§ MR. ELLIS (Nottinghamshire, Rushcliffe)
I beg to ask the Under Secretary of State for the Colonies what law of Natal empowers the Government of that Colony to arrest a British subject and detain him month after month in prison, as has been done in the case of Dinizulu, without formulating and informing the prisoner of the definite charge against him.
I beg further to ask the Under-Secretary of State for the Colonies whether Dinizulu is still confined to prison, and in that case have his legal advisers full access to him and to any papers that they may deem necessary, especially such as were taken from Dinizulu when arrested; whether any definite charges against Dinizulu have been formulated and communicated to him; 1240 and whether the date of his trial has been fixed.
§ THE UNDER-SECRETARY of STATE FOR THE COLONIES (Colonel SEELY,) Liverpool, Abercromby
Perhaps I may take my right hon. friend's two Questions together. Dinuzulu is still confined to prison. The utmost access to the prisoner has, I am assured, all along been given to his counsel. The proceedings against Dinuzulu are being taken under the Ordinance of 1845 for regulating the manner of proceeding in criminal cases in Natal, and the indictment which will specify the exact charges on which the prisoner will be tried unless discharged by the magistrate, cannot as I understand be framed until he has been committed for trial. The long delay is regrettable, and the Secretary of State has been in communication with the Governor of Natal on the subject, who has telegraphed the following reply from Ministers:—"Dinuzulu's preliminary examination is proceeding as already stated and until it is completed no date can be fixed for trial. No papers were taken from him. He had between the date he was told to surrender and the date of his surrender some five days in which to arrange for the disposal of any correspondence. What this Government has is a mass of papers evidently abandoned and thrown about on the floor and elsewhere." The Secretary of State is again pressing for an answer as to the conclusion of the preliminary examination, even if only an approximate date can be given at the moment. I may add that Dinuzulu's advisers have full access to all statements and depositions used by or before the magistrate, with liberty to cross examine witnesses on them, and the Government of Natal has promised to give the usual opportunities to the defence to collect evidence before the trial comes on. I would remind my right hon. friend that, as my predecessor stated in reply to a question which he put on the 31st of March, if any grievance as to the course of the proceedings is felt to exist by Dinizulu's advisers, application can be made on his behalf to the higher Courts.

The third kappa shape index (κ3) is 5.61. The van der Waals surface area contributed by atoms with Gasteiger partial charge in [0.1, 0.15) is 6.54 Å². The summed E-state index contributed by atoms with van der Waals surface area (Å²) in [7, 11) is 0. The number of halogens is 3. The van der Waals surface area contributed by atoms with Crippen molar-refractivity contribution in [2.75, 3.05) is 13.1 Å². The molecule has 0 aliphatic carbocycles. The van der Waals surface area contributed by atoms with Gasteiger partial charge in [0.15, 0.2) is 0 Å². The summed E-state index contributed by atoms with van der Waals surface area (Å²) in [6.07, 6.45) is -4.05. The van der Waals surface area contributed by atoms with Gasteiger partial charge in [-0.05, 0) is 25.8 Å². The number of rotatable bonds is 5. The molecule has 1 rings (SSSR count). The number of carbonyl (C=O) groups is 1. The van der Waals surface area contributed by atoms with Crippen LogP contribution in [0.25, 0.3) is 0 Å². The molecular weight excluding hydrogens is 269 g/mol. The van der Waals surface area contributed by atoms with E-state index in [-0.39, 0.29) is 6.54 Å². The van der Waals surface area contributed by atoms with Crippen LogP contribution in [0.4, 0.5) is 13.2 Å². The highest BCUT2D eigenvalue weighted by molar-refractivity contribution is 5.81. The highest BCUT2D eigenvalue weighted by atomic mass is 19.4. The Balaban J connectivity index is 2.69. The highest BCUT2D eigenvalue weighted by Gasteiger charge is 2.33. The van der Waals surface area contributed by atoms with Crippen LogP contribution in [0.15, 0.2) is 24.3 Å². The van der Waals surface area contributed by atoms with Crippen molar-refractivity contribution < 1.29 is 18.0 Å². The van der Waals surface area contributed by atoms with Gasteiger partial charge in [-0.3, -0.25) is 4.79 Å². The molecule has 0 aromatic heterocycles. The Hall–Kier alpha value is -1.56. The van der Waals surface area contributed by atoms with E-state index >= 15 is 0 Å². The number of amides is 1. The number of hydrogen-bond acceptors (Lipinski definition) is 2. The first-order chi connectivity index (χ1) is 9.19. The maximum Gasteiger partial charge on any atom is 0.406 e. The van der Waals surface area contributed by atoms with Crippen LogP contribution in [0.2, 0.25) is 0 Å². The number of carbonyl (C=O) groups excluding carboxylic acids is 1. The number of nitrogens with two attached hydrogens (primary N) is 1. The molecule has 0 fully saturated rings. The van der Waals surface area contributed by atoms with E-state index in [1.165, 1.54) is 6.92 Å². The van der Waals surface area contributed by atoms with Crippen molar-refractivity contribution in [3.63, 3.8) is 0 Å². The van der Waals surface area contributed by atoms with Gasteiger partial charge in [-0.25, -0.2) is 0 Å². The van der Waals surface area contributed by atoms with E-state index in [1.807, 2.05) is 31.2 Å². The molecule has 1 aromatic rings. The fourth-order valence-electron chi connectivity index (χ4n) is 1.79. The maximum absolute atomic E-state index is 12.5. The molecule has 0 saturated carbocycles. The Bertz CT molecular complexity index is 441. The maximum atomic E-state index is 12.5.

§ COLONEL SEELY
said no; so far as the Ordinance was concerned, there was no limit of time, but he thought it was reasonable to assume that the delay would not be inordinate. The Secretary of State was pressing to be informed as to the approximate length of the proceedings.
§ MR. BYLES (Salford, N.)
asked if there was any reason to suppose that the prolongation of the proceedings was with the idea of finding evidence to support charges which it was not yet possible to formulate—whether, in fact, it was a fishing inquiry.
§ COLONEL SEELY
said there was nothing at the Colonial Office that would give colour to such a suggestion. Though regrettable in many ways, so far as he had information the delay was not objected to by Dinizulu's counsel.